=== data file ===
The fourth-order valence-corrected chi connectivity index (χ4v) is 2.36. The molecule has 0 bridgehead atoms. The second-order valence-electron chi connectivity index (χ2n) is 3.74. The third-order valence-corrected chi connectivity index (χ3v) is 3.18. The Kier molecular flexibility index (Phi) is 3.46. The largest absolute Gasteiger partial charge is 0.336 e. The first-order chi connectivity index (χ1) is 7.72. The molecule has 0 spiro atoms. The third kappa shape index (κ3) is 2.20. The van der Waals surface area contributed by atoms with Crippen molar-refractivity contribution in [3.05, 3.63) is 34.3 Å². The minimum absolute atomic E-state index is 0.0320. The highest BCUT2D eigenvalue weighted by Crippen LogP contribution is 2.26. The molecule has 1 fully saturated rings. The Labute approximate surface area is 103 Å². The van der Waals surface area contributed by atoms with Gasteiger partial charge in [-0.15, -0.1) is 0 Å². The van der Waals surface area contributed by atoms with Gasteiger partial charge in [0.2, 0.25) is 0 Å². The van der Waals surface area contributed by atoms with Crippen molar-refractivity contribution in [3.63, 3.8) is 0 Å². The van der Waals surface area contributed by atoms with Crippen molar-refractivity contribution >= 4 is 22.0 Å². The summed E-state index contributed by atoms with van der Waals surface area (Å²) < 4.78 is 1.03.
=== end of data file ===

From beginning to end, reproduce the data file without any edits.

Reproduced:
The fourth-order valence-corrected chi connectivity index (χ4v) is 2.36. The molecule has 0 bridgehead atoms. The second-order valence-electron chi connectivity index (χ2n) is 3.74. The third-order valence-corrected chi connectivity index (χ3v) is 3.18. The Kier molecular flexibility index (Phi) is 3.46. The largest absolute Gasteiger partial charge is 0.336 e. The first-order chi connectivity index (χ1) is 7.72. The molecule has 0 spiro atoms. The third kappa shape index (κ3) is 2.20. The van der Waals surface area contributed by atoms with Crippen molar-refractivity contribution in [3.05, 3.63) is 34.3 Å². The minimum absolute atomic E-state index is 0.0320. The highest BCUT2D eigenvalue weighted by Crippen LogP contribution is 2.26. The molecule has 1 fully saturated rings. The Labute approximate surface area is 103 Å². The van der Waals surface area contributed by atoms with Gasteiger partial charge in [-0.15, -0.1) is 0 Å². The van der Waals surface area contributed by atoms with Gasteiger partial charge in [0.2, 0.25) is 0 Å². The van der Waals surface area contributed by atoms with Crippen molar-refractivity contribution in [3.63, 3.8) is 0 Å². The van der Waals surface area contributed by atoms with Crippen molar-refractivity contribution >= 4 is 22.0 Å². The summed E-state index contributed by atoms with van der Waals surface area (Å²) < 4.78 is 1.03.